3.6.   Specific rules concerning slicing, grating, packaging, etc.:

Given their tendency to perish rapidly in terms of a loss of freshness, i.e. of shine and turgidity in the heads, stems and leaves, it is necessary to reduce handling to the minimum and to package them immediately after harvesting, so as to allow for the traditional manner of eating ‘Carciofo Spinoso di Sardegna’ uncooked. This constraint guarantees a definite advantage in terms of freshness by lessening the oxidation and sweating to which the product would be exposed, which would consequently alter its physical, organoleptic and chemical characteristics.

The ‘Carciofo Spinoso di Sardegna’ is released for consumption in the following types of closed packaging to which the logo is affixed: trays containing between two and 12 whole and/or cut heads; 500 g to 5 kg baskets in materials for foodstuffs; wooden, cardboard or plastic crates for foodstuffs containing from four to 60 heads.

Materials considered appropriate for the packaging of the product according to Community rules on the subject may continue to be used. Each pack must contain ‘Carciofo Spinoso di Sardegna’ of the same market class. The visible part of the contents of the package must, moreover, be representative of the entire contents.

3.7.   Specific rules concerning labelling:

Labels affixed to packaging must bear the ‘Carciofo Spinoso di Sardegna’ PDO designation and the Community logo; the indication of class ‘Extra’ or ‘I’; size; the number of heads contained; all other indications laid down by law; and the logo.

The logo for the designation consists of a stylised representation of an anthropomorphic spiny artichoke (‘carciofo spinoso’), with the head of the vegetable becoming a proper head thanks to drawing of a smile and leaves that are transformed into open arms, stretched out in a friendly and welcoming gesture. The message conveyed is that of a sweet-tasting product, despite its prickly appearance.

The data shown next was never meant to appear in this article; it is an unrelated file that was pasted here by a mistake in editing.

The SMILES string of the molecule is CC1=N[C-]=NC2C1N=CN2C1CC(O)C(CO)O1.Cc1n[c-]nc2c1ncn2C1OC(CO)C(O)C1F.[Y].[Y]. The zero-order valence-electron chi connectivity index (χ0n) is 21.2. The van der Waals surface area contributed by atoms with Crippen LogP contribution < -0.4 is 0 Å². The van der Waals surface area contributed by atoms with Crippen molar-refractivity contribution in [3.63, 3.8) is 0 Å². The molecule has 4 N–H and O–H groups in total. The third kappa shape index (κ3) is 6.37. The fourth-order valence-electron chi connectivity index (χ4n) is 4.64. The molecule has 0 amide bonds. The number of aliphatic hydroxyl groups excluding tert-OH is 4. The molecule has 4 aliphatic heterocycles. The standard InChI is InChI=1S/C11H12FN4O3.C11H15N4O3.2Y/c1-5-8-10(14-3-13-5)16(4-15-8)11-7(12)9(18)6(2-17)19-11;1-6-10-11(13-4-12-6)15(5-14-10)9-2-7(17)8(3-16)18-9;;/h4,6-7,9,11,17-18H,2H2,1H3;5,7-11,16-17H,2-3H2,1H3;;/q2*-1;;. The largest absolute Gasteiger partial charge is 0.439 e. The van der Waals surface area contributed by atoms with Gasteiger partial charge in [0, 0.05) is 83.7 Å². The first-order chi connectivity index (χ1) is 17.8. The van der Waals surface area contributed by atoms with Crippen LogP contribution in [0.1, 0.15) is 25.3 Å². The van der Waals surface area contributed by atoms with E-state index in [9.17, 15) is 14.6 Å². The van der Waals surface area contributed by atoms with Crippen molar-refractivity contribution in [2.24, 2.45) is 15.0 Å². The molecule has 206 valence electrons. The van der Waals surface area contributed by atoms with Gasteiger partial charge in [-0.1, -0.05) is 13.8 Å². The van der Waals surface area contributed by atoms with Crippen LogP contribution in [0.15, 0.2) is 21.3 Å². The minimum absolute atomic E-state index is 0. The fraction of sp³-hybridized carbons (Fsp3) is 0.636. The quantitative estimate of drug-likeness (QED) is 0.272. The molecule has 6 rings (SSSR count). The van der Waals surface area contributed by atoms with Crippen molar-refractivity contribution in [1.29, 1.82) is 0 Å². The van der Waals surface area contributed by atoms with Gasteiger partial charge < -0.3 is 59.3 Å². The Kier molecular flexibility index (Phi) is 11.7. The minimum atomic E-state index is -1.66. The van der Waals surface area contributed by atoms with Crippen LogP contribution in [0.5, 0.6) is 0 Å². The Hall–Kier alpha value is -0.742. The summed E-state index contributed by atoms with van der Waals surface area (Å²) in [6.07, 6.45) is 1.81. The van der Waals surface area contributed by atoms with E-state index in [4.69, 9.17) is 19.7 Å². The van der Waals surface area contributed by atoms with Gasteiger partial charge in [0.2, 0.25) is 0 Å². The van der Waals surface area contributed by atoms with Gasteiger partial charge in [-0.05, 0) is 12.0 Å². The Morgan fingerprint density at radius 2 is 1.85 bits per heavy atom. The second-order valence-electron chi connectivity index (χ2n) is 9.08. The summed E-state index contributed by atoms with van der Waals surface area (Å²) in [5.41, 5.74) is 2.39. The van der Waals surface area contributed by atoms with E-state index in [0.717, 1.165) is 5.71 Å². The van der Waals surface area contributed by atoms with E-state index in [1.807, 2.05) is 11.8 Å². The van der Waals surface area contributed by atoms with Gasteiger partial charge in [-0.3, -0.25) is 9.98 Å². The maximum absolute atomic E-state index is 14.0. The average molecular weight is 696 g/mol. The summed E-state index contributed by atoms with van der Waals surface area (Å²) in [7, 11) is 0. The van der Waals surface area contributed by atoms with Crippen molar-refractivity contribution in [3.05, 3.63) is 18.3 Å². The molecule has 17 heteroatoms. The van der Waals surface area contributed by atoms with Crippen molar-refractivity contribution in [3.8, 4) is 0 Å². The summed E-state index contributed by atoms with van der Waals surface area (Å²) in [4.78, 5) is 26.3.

The PDO must appear on the label in clear, indelible lettering of a colour that strongly contrasts with that of the label itself and in such a way that it can be clearly distinguished from the other information which may be printed in lettering half the size of that used for the PDO. It is forbidden to add to the Protected Designation of Origin any description that is not expressly provided for, though business and brand names may be used, on condition that they have no laudatory purport and are not such as to mislead the purchaser.

4.   Concise definition of the geographical area:

The ‘Carciofo Spinoso di Sardegna’ must be grown and packaged in the production area which includes the following municipalities:


Cagliari Province: Assemini, Assemini Isola Amministrativa (I.A.), Barrali, Castiadas, Decimomannu, Decimoputzu, Donori, Elmas, Escolca (I.A.), Guasila, Mandas, Maracalagonis, Monastir, Muravera, Nuraminis, Serdiana, Pimentel, Pula, Quartu Sant’ Elena, Quartucciu, Samatzai, San Sperate, San Vito, Selargius, Selegas, Sestu, Sinnai (I.A.), Ussana, Uta, Villanovafranca, Villaputzu, Villasimius, Villasor and Villaspeciosa;


Carbonia-Iglesias Province: Giba, Masainas, Piscinas, San Giovanni Suergiu, Santadi, Sant’Anna Arresi, Tratalias and Villaperuccio;


Medio Campidano Province: Furtei, Gonnosfanadiga, Pabillonis, Pauli Arbarei, Samassi, San Gavino Monreale, Sanluri, Sardara, Segariu, Serramanna, Serrenti, Villacidro and Villamar;


Oristano Province: Arborea, Baratili San Pietro, Bauladu, Bosa, Cabras, Cuglieri, Flussio, Magomadas, Marrubiu, Milis, Mogoro, Narbolia, Nurachi, Ollastra, Oristano, Palmas Arborea, Riola Sardo, San Nicolò Arcidano, Santa Giusta, San Vero, Siamaggiore, Seneghe, Sennariolo, Simaxis, Solarussa, Terralba, Tramatza, Tresnuraghes, Uras, Zeddiani and Zerfaliu;


Nuoro Province: Dorgali, Galtellì, Irgoli, Loculi, Onifai, Orosei, Posada, Siniscola and Torpè;


Ogliastra Province: Arzana (I.A.), Barisardo, Baunei, Cardedu, Girasole, Lanusei (I.A.), Loceri (I.A.), Lotzorai, Tertenia and Tortolì;